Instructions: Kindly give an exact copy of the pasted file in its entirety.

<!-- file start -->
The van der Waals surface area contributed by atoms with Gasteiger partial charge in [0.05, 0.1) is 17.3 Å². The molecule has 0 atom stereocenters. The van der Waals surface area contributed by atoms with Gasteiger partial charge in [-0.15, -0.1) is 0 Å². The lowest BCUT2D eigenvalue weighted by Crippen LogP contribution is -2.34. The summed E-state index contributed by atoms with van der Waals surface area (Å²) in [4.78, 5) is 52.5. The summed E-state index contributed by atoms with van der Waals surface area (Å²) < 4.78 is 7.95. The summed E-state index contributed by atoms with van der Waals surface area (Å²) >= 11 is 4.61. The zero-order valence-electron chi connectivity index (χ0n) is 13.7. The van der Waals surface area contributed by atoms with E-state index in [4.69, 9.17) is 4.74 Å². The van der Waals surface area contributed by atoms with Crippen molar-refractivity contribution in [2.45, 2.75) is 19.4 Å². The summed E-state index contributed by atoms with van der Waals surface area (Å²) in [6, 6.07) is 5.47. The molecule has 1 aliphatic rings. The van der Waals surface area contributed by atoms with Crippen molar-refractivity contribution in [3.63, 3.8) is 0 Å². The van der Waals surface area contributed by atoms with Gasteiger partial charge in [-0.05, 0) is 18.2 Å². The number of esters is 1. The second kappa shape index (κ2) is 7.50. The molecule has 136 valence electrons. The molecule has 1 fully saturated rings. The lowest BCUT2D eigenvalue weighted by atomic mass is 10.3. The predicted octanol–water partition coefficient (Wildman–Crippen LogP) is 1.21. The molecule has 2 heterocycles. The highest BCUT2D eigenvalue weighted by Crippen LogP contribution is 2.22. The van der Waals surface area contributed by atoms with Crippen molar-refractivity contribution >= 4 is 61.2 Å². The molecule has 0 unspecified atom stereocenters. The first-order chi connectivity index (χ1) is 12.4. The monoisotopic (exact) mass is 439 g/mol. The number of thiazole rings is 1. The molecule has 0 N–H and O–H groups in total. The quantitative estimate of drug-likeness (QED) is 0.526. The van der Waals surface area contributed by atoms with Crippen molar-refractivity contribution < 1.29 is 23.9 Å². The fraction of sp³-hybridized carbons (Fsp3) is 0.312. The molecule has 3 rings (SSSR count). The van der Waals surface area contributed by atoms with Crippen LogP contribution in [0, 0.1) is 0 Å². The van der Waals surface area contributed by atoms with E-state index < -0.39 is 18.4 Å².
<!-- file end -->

The van der Waals surface area contributed by atoms with Gasteiger partial charge in [0.05, 0.1) is 17.3 Å². The molecule has 0 atom stereocenters. The van der Waals surface area contributed by atoms with Gasteiger partial charge in [-0.15, -0.1) is 0 Å². The lowest BCUT2D eigenvalue weighted by Crippen LogP contribution is -2.34. The summed E-state index contributed by atoms with van der Waals surface area (Å²) in [4.78, 5) is 52.5. The summed E-state index contributed by atoms with van der Waals surface area (Å²) < 4.78 is 7.95. The summed E-state index contributed by atoms with van der Waals surface area (Å²) >= 11 is 4.61. The zero-order valence-electron chi connectivity index (χ0n) is 13.7. The van der Waals surface area contributed by atoms with E-state index in [4.69, 9.17) is 4.74 Å². The van der Waals surface area contributed by atoms with Crippen molar-refractivity contribution in [2.45, 2.75) is 19.4 Å². The summed E-state index contributed by atoms with van der Waals surface area (Å²) in [6, 6.07) is 5.47. The molecule has 1 aliphatic rings. The van der Waals surface area contributed by atoms with Crippen molar-refractivity contribution in [3.63, 3.8) is 0 Å². The van der Waals surface area contributed by atoms with Gasteiger partial charge in [-0.05, 0) is 18.2 Å². The number of esters is 1. The second kappa shape index (κ2) is 7.50. The molecule has 136 valence electrons. The molecule has 1 fully saturated rings. The lowest BCUT2D eigenvalue weighted by atomic mass is 10.3. The predicted octanol–water partition coefficient (Wildman–Crippen LogP) is 1.21. The molecule has 2 heterocycles. The highest BCUT2D eigenvalue weighted by Crippen LogP contribution is 2.22. The van der Waals surface area contributed by atoms with Crippen molar-refractivity contribution >= 4 is 61.2 Å². The molecule has 0 unspecified atom stereocenters. The first-order chi connectivity index (χ1) is 12.4. The monoisotopic (exact) mass is 439 g/mol. The number of thiazole rings is 1. The molecule has 0 N–H and O–H groups in total. The quantitative estimate of drug-likeness (QED) is 0.526. The van der Waals surface area contributed by atoms with Crippen molar-refractivity contribution < 1.29 is 23.9 Å². The fraction of sp³-hybridized carbons (Fsp3) is 0.312. The molecule has 3 rings (SSSR count). The van der Waals surface area contributed by atoms with Crippen LogP contribution in [0, 0.1) is 0 Å². The van der Waals surface area contributed by atoms with E-state index < -0.39 is 18.4 Å².